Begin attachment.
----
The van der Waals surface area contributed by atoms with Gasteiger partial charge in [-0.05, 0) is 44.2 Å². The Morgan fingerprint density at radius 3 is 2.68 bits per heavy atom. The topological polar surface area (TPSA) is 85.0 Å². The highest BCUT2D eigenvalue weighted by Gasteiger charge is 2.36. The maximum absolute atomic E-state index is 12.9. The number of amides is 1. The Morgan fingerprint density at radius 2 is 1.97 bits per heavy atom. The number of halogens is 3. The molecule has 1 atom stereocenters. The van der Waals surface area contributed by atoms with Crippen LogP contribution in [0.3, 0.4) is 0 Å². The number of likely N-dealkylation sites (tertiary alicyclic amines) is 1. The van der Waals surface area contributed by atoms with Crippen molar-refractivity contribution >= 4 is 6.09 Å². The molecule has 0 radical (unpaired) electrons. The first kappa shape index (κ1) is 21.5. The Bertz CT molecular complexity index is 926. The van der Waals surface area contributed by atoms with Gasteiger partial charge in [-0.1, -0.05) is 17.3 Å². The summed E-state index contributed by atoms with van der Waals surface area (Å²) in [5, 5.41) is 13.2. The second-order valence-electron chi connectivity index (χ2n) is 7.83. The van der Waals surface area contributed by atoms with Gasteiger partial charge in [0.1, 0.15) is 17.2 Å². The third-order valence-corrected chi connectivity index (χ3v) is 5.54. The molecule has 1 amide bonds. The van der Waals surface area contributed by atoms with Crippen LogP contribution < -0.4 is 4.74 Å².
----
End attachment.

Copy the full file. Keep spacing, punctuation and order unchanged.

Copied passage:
The van der Waals surface area contributed by atoms with Gasteiger partial charge in [-0.05, 0) is 44.2 Å². The Morgan fingerprint density at radius 3 is 2.68 bits per heavy atom. The topological polar surface area (TPSA) is 85.0 Å². The highest BCUT2D eigenvalue weighted by Gasteiger charge is 2.36. The maximum absolute atomic E-state index is 12.9. The number of amides is 1. The Morgan fingerprint density at radius 2 is 1.97 bits per heavy atom. The number of halogens is 3. The molecule has 1 atom stereocenters. The van der Waals surface area contributed by atoms with Crippen LogP contribution in [0.3, 0.4) is 0 Å². The number of likely N-dealkylation sites (tertiary alicyclic amines) is 1. The van der Waals surface area contributed by atoms with Crippen molar-refractivity contribution >= 4 is 6.09 Å². The molecule has 0 radical (unpaired) electrons. The first kappa shape index (κ1) is 21.5. The Bertz CT molecular complexity index is 926. The van der Waals surface area contributed by atoms with Gasteiger partial charge in [-0.1, -0.05) is 17.3 Å². The summed E-state index contributed by atoms with van der Waals surface area (Å²) in [5, 5.41) is 13.2. The second-order valence-electron chi connectivity index (χ2n) is 7.83. The van der Waals surface area contributed by atoms with Gasteiger partial charge in [0.1, 0.15) is 17.2 Å². The third-order valence-corrected chi connectivity index (χ3v) is 5.54. The molecule has 1 amide bonds. The van der Waals surface area contributed by atoms with Crippen LogP contribution < -0.4 is 4.74 Å².